TMEP 1201.07(a): “Single Source” – “Unity of Control”

This is the October 2015 Edition of the TMEP

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1201.07(a)    “Single Source” – “Unity of Control”

Section 2(d) of the Trademark Act, 15 U.S.C. §1052(d), requires that the examining attorney refuse registration when an applicant’s mark, as applied to the specified goods or services, so resembles a registered mark as to be likely to cause confusion. In general, registration of confusingly similar marks to separate legal entities is barred by §2(d). See TMEP §§1207–1207.01(d)(xi). However, the Court of Appeals for the Federal Circuit has held that, where the applicant is related in ownership to a company that owns a registered mark that would otherwise give rise to a likelihood of confusion, the examining attorney must consider whether, in view of all the circumstances, use of the mark by the applicant is likely to confuse the public about the source of the applicant’s goods because of the resemblance of the applicant’s mark to the mark of the other company. The Court stated that:

The question is whether, despite the similarity of the marks and the goods on which they are used, the public is likely to be confused about the source of the hair straightening products carrying the trademark “WELLASTRATE.” In other words, is the public likely to believe that the source of the product is Wella U.S. rather than the German company or the Wella organization.

In re Wella A.G., 787 F.2d 1549, 1552, 229 USPQ 274, 276 (Fed. Cir. 1986); cf. In re Wacker Neuson SE, 97 USPQ2d 1408 (TTAB 2010) (finding that the record made clear that the parties were related and that the goods and services were provided by the applicant).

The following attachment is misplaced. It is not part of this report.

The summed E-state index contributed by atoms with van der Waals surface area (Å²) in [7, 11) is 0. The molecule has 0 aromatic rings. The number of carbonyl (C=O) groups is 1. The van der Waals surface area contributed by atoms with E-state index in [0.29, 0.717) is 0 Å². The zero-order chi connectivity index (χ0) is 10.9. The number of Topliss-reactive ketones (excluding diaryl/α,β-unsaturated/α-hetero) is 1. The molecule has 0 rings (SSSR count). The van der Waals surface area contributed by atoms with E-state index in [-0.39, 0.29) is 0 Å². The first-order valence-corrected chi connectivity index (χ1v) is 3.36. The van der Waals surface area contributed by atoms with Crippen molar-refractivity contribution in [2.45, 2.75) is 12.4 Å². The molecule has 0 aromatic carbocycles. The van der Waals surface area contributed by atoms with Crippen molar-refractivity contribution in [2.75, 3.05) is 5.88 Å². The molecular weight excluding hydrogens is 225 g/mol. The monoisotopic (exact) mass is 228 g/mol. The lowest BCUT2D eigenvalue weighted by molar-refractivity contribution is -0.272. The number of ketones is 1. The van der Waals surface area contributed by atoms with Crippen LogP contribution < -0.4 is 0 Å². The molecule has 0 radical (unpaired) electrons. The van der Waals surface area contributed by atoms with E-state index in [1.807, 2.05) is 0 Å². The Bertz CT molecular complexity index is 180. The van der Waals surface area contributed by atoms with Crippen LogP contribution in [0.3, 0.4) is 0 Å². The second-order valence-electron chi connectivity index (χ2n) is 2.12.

The Wella Court remanded the case to the Board for consideration of the likelihood of confusion issue. In ruling on that issue, the Board concluded that there was no likelihood of confusion, stating as follows:

[A] determination must be made as to whether there exists a likelihood of confusion as to source, that is, whether purchasers would believe that particular goods or services emanate from a single source, when in fact those goods or services emanate from more than a single source. Clearly, the Court views the concept of “source” as encompassing more than “legal entity.” Thus, in this case, we are required to determine whether Wella A.G. and Wella U.S. are the same source or different sources....

The existence of a related company relationship between Wella U.S. and Wella A.G. is not, in itself, a basis for finding that any “WELLA” product emanating from either of the two companies emanates from the same source. Besides the existence of a legal relationship, there must also be a unity of control over the use of the trademarks. “Control” and “source” are inextricably linked. If, notwithstanding the legal relationship between entities, each entity exclusively controls the nature and quality of the goods to which it applies one or more of the various “WELLA” trademarks, the two entities are in fact separate sources. Wella A.G. has made of record a declaration of the executive vice president of Wella U.S., which declaration states that Wella A.G. owns substantially all the outstanding stock of Wella U.S. and “thus controls the activities and operations of Wella U.S., including the selection, adoption and use of the trademarks.” While the declaration contains no details of how this control is exercised, the declaration is sufficient, absent contradictory evidence in the record, to establish that control over the use of all the “WELLA” trademarks in the United States resides in a single source.

In re Wella A.G., 5 USPQ2d 1359, 1361 (TTAB 1987) (emphasis in original), rev’d on other grounds, 858 F.2d 725, 8 USPQ2d 1365 (Fed. Cir. 1988).

Therefore, in some limited circumstances, the close relationship between related companies will obviate any likelihood of confusion in the public mind because the related companies constitute a single source. See TMEP §§1201.07(b)-1201.07(b)(iv) for further information.